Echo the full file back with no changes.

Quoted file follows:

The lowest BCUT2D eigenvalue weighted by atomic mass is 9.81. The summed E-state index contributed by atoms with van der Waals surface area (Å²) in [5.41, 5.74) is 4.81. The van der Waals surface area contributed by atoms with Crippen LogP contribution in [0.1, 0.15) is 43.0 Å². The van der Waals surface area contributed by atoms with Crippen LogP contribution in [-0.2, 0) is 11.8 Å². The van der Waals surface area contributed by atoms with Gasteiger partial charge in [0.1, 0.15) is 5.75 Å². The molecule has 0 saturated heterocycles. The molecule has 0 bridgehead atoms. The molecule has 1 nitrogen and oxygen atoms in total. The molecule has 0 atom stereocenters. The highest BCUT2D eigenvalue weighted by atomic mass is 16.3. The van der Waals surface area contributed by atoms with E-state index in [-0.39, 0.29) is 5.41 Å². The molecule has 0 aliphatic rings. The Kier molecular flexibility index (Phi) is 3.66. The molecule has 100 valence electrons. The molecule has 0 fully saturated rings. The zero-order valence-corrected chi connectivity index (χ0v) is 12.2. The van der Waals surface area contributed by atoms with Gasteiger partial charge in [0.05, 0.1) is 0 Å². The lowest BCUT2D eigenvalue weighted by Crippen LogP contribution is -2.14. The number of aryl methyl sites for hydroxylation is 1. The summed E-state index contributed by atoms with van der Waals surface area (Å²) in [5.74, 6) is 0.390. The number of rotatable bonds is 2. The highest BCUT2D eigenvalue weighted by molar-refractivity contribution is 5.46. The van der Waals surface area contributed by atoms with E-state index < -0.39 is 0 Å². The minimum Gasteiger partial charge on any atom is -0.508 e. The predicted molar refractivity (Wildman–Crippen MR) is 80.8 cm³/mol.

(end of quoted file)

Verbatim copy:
The lowest BCUT2D eigenvalue weighted by atomic mass is 9.81. The summed E-state index contributed by atoms with van der Waals surface area (Å²) in [5.41, 5.74) is 4.81. The van der Waals surface area contributed by atoms with Crippen LogP contribution in [0.1, 0.15) is 43.0 Å². The van der Waals surface area contributed by atoms with Crippen LogP contribution in [-0.2, 0) is 11.8 Å². The van der Waals surface area contributed by atoms with Gasteiger partial charge in [0.1, 0.15) is 5.75 Å². The molecule has 0 saturated heterocycles. The molecule has 0 bridgehead atoms. The molecule has 1 nitrogen and oxygen atoms in total. The molecule has 0 atom stereocenters. The highest BCUT2D eigenvalue weighted by atomic mass is 16.3. The van der Waals surface area contributed by atoms with E-state index in [-0.39, 0.29) is 5.41 Å². The molecule has 0 aliphatic rings. The Kier molecular flexibility index (Phi) is 3.66. The molecule has 100 valence electrons. The molecule has 0 fully saturated rings. The zero-order valence-corrected chi connectivity index (χ0v) is 12.2. The van der Waals surface area contributed by atoms with Gasteiger partial charge in [0.05, 0.1) is 0 Å². The lowest BCUT2D eigenvalue weighted by Crippen LogP contribution is -2.14. The number of aryl methyl sites for hydroxylation is 1. The summed E-state index contributed by atoms with van der Waals surface area (Å²) in [5.74, 6) is 0.390. The number of rotatable bonds is 2. The highest BCUT2D eigenvalue weighted by molar-refractivity contribution is 5.46. The van der Waals surface area contributed by atoms with E-state index < -0.39 is 0 Å². The minimum Gasteiger partial charge on any atom is -0.508 e. The predicted molar refractivity (Wildman–Crippen MR) is 80.8 cm³/mol.